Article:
Private 5G networks function identically to publicly accessible 5G networks. Private 5G networks provide the same low, mid and millimeter wave bands.

Endpoints must be cellular-capable, and connect to the private wireless network via physical subscriber identity modules, or embedded SIMs. This gives private 5G operators tremendous control over which devices can connect to the network.

In most use cases, a private 5G network attaches to a corporate local area network (LAN) -- similar to how Wi-Fi operates. Once connected, private 5G endpoints can communicate with other devices on the private 5G radio access network (RAN) itself, as well as other IP-connected devices on the corporate LAN or wide area network.

Private 5G network architecture diagram
An example of what a private 5G architecture looks like.

Private 5G use cases

Some top private 5G industry use cases are the following:

  • Industrial plants, manufacturing plants and warehouses are rife with interferences that require reliability and complete indoor and outdoor coverage.
  • Healthcare clinics and hospitals that keep track of sensitive data and require seamless mobility to connect hundreds to thousands of wireless endpoints.
  • Modern smart buildings that integrate large numbers of internet-of-things (IoT) devices and face difficulties, such as signal propagation.
  • School and university campuses that require large indoor and outdoor deployments for staff or student use.
  • City and metropolitan connectivity for smart city IoT, emergency responder data access and private citizen use.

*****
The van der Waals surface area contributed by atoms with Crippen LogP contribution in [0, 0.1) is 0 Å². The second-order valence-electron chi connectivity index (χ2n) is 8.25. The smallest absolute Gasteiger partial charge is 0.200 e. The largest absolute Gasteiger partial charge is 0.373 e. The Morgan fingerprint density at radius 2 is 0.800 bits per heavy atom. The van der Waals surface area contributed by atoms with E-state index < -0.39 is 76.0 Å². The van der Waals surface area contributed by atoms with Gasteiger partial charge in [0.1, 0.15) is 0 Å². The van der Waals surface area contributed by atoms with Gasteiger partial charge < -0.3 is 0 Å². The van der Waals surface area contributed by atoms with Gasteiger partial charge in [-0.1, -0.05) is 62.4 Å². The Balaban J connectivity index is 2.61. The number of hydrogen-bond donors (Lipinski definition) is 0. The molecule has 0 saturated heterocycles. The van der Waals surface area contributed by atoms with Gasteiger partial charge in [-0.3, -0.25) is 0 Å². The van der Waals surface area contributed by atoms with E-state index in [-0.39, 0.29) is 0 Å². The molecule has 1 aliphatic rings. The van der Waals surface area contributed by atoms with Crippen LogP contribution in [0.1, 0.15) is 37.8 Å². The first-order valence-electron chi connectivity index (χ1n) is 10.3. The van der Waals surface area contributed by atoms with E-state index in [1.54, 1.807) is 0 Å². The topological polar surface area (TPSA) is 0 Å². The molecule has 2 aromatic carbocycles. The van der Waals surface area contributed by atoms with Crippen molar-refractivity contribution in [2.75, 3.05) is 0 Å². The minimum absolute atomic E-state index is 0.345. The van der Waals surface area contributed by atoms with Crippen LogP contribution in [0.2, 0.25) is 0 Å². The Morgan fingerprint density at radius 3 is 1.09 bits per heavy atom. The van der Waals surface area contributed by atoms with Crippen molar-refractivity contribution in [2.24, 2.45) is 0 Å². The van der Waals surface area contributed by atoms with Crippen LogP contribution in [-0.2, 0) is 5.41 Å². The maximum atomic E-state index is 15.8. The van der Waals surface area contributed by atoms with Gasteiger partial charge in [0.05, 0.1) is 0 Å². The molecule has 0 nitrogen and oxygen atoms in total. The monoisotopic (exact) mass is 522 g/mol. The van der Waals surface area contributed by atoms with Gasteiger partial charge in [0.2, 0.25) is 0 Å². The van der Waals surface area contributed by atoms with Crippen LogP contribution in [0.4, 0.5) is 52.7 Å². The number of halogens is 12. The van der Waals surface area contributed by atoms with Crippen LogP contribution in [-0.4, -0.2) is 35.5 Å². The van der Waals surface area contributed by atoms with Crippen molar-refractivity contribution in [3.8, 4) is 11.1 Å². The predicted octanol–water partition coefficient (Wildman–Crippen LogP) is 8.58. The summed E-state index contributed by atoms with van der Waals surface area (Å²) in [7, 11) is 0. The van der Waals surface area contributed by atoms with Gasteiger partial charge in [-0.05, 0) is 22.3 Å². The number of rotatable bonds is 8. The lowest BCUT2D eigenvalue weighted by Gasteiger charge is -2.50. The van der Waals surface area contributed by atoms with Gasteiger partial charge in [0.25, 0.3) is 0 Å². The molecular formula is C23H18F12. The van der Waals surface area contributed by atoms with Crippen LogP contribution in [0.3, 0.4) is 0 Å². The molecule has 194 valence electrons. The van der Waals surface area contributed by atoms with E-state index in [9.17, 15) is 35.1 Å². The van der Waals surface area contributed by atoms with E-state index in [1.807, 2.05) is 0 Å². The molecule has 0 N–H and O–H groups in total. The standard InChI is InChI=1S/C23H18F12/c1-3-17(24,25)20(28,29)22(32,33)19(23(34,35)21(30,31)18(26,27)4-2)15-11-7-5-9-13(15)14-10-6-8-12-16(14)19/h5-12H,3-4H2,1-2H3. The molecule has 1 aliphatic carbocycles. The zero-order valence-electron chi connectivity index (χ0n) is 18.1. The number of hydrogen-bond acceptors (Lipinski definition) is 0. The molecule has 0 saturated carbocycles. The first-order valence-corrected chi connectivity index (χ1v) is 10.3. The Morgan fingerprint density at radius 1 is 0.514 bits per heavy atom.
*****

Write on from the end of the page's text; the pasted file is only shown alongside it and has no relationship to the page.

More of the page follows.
• Entertainment venues and stadiums where large numbers of users congregate in condensed and crowded areas.

What are the benefits of private 5G?

Private 5G supports the following capabilities:

  • Secure access through SIM-based controls and encrypted network slices.
  • Radio access quality of service (QoS) controls on a per-application basis.
  • Seamless handoffs between access points (APs) for improved mobility.
  • Speed, throughput and latency performance are comparable to the latest Wi-Fi standards.
  • Low-power compatibility with battery-operated endpoints.
  • Mass connectivity on a per-AP basis.
  • Significant improvements in range and coverage compared to Wi-Fi.
  • Security is improved because of stronger encryption, authentication, and network slicing.
  • The organization has more control over its network infrastructure, security and coverage.

Organizations should consider control, reliability and mobility as they evaluate these factors.

What are the drawbacks of private 5G?

Although private 5G has a lot of benefits, it also comes with some potential downsides, such as:

  • Private 5G is expensive to set up and maintain. Smaller organizations might not be able to afford the cost incurred by the network design and implementation, the needed hardware, software and spectrum.
  • Private 5G requires expertise in setting up, development and later maintenance.
  • Regular maintenance and updates are needed, which can be challenging.
  • Spectrum use for private networks might face regulations in some regions.

What is the difference between private 5G and public 5G?

A public network is a type of network that the general public has access to, whereas a private network is a network that has specified restrictions to secure the environment as private.